She Stares at Her Daughter

His thirty-nine-year-old daughter called to tell him

that her twenty-two-month-old daughter is beginning

 

to look like his daughter’s mother who died when his

daughter was twenty. She tells him she just sits and

 

stares at her daughter seeing who was in who is and

probably wondering what is to be.  She hasn’t seen,

 

touched or kissed her mother in nineteen years, half her

life ago, but she can see, touch and kiss her all over

 

again, differently, now as the mother,  in the baby’s blue

eyes and blond hair and the baby face before her, in the

 

one who came out of her own womb just as she had come

out of her mother’s. He tells her to keep staring because

 

before she knows it, her daughter will be up and out. He doesn’t

know if she liked that idea very much.  She probably doesn’t

 

want to contemplate another loss of a loved one even if it

means years still down the line, just out of the house and down

 

the block or maybe even another state or country. She lifts

and holds her daughter lightly and gently like an unopened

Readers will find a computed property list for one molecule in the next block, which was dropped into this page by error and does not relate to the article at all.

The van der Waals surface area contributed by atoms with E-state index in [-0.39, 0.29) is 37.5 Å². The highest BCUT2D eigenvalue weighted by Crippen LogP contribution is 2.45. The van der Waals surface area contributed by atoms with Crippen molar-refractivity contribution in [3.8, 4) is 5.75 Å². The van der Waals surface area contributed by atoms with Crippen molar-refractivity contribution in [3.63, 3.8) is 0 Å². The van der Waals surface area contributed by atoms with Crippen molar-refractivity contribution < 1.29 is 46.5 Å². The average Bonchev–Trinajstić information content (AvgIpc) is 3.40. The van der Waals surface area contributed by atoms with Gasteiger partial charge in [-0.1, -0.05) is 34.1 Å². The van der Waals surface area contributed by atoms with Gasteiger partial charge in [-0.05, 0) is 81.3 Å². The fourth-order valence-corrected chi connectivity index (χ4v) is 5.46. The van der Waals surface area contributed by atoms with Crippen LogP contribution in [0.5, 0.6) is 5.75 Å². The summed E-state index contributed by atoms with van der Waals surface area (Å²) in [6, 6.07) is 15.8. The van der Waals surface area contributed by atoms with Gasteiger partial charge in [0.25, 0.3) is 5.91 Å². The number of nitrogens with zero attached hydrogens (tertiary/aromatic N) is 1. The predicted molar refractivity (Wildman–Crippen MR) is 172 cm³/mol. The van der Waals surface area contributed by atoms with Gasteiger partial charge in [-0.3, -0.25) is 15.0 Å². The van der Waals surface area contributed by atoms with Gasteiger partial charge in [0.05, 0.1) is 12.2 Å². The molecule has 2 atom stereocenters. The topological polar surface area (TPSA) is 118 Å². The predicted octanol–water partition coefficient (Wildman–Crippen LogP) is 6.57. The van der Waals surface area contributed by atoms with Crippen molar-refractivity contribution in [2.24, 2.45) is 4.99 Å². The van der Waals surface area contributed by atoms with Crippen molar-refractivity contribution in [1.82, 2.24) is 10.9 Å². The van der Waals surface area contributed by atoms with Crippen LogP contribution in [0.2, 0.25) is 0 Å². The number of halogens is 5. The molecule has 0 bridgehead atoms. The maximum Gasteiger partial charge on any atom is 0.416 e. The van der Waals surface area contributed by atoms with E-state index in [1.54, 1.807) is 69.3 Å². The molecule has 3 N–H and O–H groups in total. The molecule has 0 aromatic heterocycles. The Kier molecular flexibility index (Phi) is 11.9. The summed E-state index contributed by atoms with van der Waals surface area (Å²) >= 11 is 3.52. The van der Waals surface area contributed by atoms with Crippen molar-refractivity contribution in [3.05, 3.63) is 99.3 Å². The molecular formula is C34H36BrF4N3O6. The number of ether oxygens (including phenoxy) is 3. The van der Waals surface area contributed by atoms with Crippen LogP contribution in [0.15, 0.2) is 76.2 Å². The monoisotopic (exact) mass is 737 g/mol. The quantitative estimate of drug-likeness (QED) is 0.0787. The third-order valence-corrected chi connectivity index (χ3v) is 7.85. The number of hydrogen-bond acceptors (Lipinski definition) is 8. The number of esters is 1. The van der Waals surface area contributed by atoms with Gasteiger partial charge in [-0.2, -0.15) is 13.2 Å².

package marked fragile which just arrived in the mail, holds

the image before her eyes, gently inhales and smells the hair

 

just like her mother’s, kisses the damp top of her daughter’s

head just like her mother used to kiss the top of her head. Even

 

though she wants to, she doesn’t hold her daughter too tightly

out of some abandonment fear because the child would

 

just wiggle free like a baby brookie in a fast mountain stream and skip

out early.  She knows it happens a lot. She cradles her daughter

 

and begins to hum “Rock a Bye Baby” just like her mother hummed

to her thirty some years ago. A tear falls on her daughter’s cheek.

 

His daughter leans over and kisses the tear savoring the saltiness.

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